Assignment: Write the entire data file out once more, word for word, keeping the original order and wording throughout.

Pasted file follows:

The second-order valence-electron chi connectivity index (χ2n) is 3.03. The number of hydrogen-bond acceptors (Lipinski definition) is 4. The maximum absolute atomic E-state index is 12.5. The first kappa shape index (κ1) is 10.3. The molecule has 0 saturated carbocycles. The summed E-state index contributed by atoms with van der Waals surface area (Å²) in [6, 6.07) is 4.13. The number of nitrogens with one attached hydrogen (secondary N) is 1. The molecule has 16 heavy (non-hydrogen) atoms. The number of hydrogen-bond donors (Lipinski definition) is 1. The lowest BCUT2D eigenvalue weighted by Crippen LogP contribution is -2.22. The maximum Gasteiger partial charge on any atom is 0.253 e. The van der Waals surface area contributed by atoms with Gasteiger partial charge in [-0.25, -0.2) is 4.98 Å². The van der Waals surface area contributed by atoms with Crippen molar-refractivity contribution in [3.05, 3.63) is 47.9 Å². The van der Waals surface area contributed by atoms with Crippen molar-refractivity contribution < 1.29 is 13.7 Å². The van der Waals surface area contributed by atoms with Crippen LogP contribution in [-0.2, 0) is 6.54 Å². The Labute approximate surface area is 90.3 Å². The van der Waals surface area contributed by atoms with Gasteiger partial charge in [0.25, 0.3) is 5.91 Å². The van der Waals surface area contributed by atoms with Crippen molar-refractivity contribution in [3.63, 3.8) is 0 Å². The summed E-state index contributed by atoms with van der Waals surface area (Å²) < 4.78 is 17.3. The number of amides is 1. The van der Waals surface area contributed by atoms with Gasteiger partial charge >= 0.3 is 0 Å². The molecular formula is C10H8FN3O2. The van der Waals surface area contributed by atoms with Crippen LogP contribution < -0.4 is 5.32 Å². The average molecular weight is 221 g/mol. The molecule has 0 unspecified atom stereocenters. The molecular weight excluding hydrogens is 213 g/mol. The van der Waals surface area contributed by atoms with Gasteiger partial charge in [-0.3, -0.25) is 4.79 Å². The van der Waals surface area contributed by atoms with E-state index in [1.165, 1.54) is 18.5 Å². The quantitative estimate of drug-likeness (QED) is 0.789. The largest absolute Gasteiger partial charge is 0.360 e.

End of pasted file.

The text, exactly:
The second-order valence-electron chi connectivity index (χ2n) is 3.03. The number of hydrogen-bond acceptors (Lipinski definition) is 4. The maximum absolute atomic E-state index is 12.5. The first kappa shape index (κ1) is 10.3. The molecule has 0 saturated carbocycles. The summed E-state index contributed by atoms with van der Waals surface area (Å²) in [6, 6.07) is 4.13. The number of nitrogens with one attached hydrogen (secondary N) is 1. The molecule has 16 heavy (non-hydrogen) atoms. The number of hydrogen-bond donors (Lipinski definition) is 1. The lowest BCUT2D eigenvalue weighted by Crippen LogP contribution is -2.22. The maximum Gasteiger partial charge on any atom is 0.253 e. The van der Waals surface area contributed by atoms with Gasteiger partial charge in [-0.25, -0.2) is 4.98 Å². The van der Waals surface area contributed by atoms with Crippen molar-refractivity contribution in [3.05, 3.63) is 47.9 Å². The van der Waals surface area contributed by atoms with Crippen molar-refractivity contribution < 1.29 is 13.7 Å². The van der Waals surface area contributed by atoms with Crippen LogP contribution in [-0.2, 0) is 6.54 Å². The Labute approximate surface area is 90.3 Å². The van der Waals surface area contributed by atoms with Gasteiger partial charge in [0.25, 0.3) is 5.91 Å². The van der Waals surface area contributed by atoms with Crippen molar-refractivity contribution in [3.63, 3.8) is 0 Å². The summed E-state index contributed by atoms with van der Waals surface area (Å²) < 4.78 is 17.3. The number of amides is 1. The van der Waals surface area contributed by atoms with Gasteiger partial charge >= 0.3 is 0 Å². The molecular formula is C10H8FN3O2. The van der Waals surface area contributed by atoms with Crippen LogP contribution < -0.4 is 5.32 Å². The average molecular weight is 221 g/mol. The molecule has 0 unspecified atom stereocenters. The molecular weight excluding hydrogens is 213 g/mol. The van der Waals surface area contributed by atoms with Gasteiger partial charge in [-0.3, -0.25) is 4.79 Å². The van der Waals surface area contributed by atoms with E-state index in [1.165, 1.54) is 18.5 Å². The quantitative estimate of drug-likeness (QED) is 0.789. The largest absolute Gasteiger partial charge is 0.360 e.